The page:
My recommendation is book the room at Yavapai West, then on each day from now until then call to see if they have a cancellation at one of the lodges on the rim. You can get to Yavapai to the rim area by free shuttle bus so it's perfectly fine & close (1/2 mile from the rim as the crow flies, ~1+ mile from the main rim hotel/restaurant/museum area.) Something special about staying right at the rim though - being able to walk out of your room, grab a coffee and enjoy the sunrise in absolute peace and quiet.

The phone # is 888-297-2757.
J62 is online now  
Mar 23rd, 2009, 04:39 PM
  #5  
J62
 
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Seems as though we were all posting at the same time. Good to know our info matches.
J62 is online now  
Apr 2nd, 2009, 03:57 PM
  #6  
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Just wanted to check back in and say thank you! All of your advice was spot on. We got a room at the Yavapai and it was perfect, just what we needed. We could have gotten a room at El Tovar but it was non-view and was close to $275 for one night. As it was, we just drove right up to the rim after check-in and had cocktails and appetizers at El Tovar, right by the window, just in time for the sunset. We also ate breakfast there and it was excellent!

Next time, we want to try to stay in one of the cabins at Bright Angel - that looks really fun.

Sidenote - Whoever designed the Thunderbird and the Kachina should surrender their architectural license immediately!

Well, thanks again! It really helped a lot!!!
cat111719 is offline  
Apr 3rd, 2009, 04:06 AM
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If you want one of the cabins at Bright Angel that are on the rim, be sure to specify that when you make the reservation. There are some that are back a little bit, not far but there is parking between them and the rim, so just a one minute walk, but if it is the rim from your room that you want you need to specify. The little cabin we stayed in was one of the ones that was back a little, it was fine but small and unlike some NP places we've stayed, had a TV which we didn't use. The positive was that we could park there and so didn't have to jockey for a place to park near Bright Angel Lodge. Yes, Thunderbird and Kachina are not beautiful but their location can't be beat and the rooms are very standard motel rooms. Glad you had a good trip, one of the most spectacular places on earth, everyone should experience it at least once.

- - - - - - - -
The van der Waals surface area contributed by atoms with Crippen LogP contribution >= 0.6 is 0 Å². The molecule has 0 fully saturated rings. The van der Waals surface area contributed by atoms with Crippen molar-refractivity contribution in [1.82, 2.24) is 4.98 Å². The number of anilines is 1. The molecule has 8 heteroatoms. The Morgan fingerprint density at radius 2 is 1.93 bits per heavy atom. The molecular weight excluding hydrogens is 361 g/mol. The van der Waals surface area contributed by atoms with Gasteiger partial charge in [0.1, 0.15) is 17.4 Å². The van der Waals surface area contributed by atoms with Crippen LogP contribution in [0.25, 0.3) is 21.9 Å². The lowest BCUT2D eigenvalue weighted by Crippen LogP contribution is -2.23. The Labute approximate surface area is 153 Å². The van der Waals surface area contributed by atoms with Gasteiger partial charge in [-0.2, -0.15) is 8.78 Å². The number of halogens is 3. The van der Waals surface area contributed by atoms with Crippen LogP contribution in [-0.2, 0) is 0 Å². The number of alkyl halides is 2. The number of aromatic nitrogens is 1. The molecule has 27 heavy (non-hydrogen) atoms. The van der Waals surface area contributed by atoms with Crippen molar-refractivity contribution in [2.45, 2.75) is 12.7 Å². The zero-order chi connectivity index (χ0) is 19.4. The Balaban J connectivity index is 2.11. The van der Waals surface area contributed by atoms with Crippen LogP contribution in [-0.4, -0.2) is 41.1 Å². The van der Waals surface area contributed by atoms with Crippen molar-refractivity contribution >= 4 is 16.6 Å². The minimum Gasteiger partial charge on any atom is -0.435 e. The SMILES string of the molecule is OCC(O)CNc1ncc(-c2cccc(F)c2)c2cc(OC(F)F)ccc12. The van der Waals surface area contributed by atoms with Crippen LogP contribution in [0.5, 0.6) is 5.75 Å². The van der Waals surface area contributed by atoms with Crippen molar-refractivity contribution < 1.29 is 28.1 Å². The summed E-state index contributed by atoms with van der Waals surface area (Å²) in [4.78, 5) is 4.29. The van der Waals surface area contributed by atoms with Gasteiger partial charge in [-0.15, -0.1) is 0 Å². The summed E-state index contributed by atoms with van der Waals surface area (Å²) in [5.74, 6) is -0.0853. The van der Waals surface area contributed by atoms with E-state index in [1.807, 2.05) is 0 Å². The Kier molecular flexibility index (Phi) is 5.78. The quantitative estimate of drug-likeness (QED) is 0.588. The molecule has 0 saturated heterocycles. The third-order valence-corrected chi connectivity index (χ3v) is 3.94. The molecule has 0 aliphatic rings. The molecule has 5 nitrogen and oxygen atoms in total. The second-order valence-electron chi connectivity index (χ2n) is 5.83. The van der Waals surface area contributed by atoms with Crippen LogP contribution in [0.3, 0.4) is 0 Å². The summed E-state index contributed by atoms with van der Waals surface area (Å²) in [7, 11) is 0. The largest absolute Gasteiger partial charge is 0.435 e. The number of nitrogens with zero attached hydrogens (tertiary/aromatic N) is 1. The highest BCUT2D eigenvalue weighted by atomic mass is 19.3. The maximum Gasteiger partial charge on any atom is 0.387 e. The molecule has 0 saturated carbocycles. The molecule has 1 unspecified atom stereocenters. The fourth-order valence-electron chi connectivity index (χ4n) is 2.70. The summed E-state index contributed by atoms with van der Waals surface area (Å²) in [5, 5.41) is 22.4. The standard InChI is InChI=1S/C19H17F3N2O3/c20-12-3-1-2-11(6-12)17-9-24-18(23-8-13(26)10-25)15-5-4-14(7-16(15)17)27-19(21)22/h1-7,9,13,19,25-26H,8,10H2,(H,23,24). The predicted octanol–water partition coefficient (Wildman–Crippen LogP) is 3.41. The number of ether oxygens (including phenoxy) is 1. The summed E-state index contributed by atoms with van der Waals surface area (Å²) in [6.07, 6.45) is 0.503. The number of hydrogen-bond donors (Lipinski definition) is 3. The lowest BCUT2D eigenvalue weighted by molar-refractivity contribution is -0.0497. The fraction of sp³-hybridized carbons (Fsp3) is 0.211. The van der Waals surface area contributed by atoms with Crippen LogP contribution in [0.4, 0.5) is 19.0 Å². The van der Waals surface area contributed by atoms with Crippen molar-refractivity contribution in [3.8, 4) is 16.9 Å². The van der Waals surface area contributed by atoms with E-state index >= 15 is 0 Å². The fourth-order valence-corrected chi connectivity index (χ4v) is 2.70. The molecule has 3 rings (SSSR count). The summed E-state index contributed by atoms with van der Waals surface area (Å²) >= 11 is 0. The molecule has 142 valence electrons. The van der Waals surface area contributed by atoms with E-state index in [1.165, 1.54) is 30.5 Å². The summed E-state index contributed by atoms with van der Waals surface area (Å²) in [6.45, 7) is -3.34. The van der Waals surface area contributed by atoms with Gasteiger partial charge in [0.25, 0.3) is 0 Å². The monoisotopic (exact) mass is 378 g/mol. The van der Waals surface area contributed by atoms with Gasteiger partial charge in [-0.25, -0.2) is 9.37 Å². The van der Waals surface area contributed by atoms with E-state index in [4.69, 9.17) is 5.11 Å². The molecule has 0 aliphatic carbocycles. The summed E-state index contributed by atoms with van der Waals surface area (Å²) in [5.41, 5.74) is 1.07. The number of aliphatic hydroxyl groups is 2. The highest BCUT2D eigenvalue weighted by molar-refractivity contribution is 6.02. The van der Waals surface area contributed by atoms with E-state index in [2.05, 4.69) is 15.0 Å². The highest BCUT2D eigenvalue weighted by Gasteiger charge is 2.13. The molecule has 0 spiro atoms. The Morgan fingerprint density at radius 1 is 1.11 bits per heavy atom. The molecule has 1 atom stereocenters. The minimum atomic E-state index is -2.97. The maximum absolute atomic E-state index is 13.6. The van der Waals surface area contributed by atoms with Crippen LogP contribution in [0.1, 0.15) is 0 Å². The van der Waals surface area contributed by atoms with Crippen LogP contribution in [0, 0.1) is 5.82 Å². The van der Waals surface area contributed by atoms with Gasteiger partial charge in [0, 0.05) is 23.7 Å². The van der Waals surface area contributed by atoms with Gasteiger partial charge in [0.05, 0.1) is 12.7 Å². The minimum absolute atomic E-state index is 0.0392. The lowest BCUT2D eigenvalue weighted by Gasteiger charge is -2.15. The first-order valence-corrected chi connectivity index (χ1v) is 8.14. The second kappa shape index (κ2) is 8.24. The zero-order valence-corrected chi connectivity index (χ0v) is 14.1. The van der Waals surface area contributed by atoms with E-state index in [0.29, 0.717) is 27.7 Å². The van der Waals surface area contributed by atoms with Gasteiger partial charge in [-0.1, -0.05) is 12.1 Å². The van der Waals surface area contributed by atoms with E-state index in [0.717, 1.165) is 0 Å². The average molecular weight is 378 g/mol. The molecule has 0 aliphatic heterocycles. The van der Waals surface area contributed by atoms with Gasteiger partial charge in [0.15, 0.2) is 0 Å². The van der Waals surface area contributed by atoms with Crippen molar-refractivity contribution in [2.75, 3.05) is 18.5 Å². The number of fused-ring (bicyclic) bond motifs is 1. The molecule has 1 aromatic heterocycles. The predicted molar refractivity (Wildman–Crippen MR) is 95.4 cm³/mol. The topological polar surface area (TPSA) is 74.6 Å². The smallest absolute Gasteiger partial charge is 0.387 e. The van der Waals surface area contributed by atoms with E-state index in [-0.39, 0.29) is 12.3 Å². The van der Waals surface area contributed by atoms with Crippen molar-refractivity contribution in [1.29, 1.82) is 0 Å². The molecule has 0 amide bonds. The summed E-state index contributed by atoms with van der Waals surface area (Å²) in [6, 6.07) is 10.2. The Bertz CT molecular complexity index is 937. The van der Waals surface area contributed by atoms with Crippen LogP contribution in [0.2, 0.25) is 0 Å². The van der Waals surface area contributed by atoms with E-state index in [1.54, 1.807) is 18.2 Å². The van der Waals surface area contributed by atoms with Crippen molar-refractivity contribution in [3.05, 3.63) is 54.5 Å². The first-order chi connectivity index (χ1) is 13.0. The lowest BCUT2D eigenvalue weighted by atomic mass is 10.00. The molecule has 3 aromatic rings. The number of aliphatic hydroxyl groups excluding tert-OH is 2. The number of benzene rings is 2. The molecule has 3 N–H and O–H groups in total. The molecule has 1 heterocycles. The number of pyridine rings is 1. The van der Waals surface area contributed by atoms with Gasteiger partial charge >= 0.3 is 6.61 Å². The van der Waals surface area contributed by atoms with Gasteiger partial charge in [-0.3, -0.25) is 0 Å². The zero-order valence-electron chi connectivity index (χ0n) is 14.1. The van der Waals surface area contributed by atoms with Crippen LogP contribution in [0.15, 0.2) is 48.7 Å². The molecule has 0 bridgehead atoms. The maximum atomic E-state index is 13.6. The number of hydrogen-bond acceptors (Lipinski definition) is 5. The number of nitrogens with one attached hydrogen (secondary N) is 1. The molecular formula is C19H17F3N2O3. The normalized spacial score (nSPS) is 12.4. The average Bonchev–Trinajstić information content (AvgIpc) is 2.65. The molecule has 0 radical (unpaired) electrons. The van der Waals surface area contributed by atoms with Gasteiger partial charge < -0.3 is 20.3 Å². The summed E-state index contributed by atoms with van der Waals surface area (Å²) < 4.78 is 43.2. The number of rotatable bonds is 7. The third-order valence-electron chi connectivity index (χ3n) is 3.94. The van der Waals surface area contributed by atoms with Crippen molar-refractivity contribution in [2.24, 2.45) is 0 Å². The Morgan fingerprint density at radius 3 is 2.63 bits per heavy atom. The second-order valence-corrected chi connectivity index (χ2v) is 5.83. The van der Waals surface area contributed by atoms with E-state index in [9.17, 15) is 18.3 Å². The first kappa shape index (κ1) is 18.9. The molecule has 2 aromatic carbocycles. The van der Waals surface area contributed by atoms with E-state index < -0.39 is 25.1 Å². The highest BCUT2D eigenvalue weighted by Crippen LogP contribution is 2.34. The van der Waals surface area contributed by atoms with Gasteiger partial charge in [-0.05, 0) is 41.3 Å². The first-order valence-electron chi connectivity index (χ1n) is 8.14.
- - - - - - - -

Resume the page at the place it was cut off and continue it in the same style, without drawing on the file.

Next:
emalloy is online now  
Apr 3rd, 2009, 08:22 AM
  #8  
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We are thinking of the cabins just to be able to walk to El Tovar for breakfast and such, though the rim would be nice, just not mandatory.

Has anyone stayed at Phantom Ranch? That sounds like a great trip. During the winter they do two-night mule trips. I wonder if it is as fun as it sounds or if it is more torturous.
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Apr 3rd, 2009, 08:48 AM
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Phantom Ranch---yes, we have stayed there. We have also camped at the nearby campground, which we prefer over staying in the dorms at Phantom. We then buy dinner at Phantom; the food is very good and the experience fun.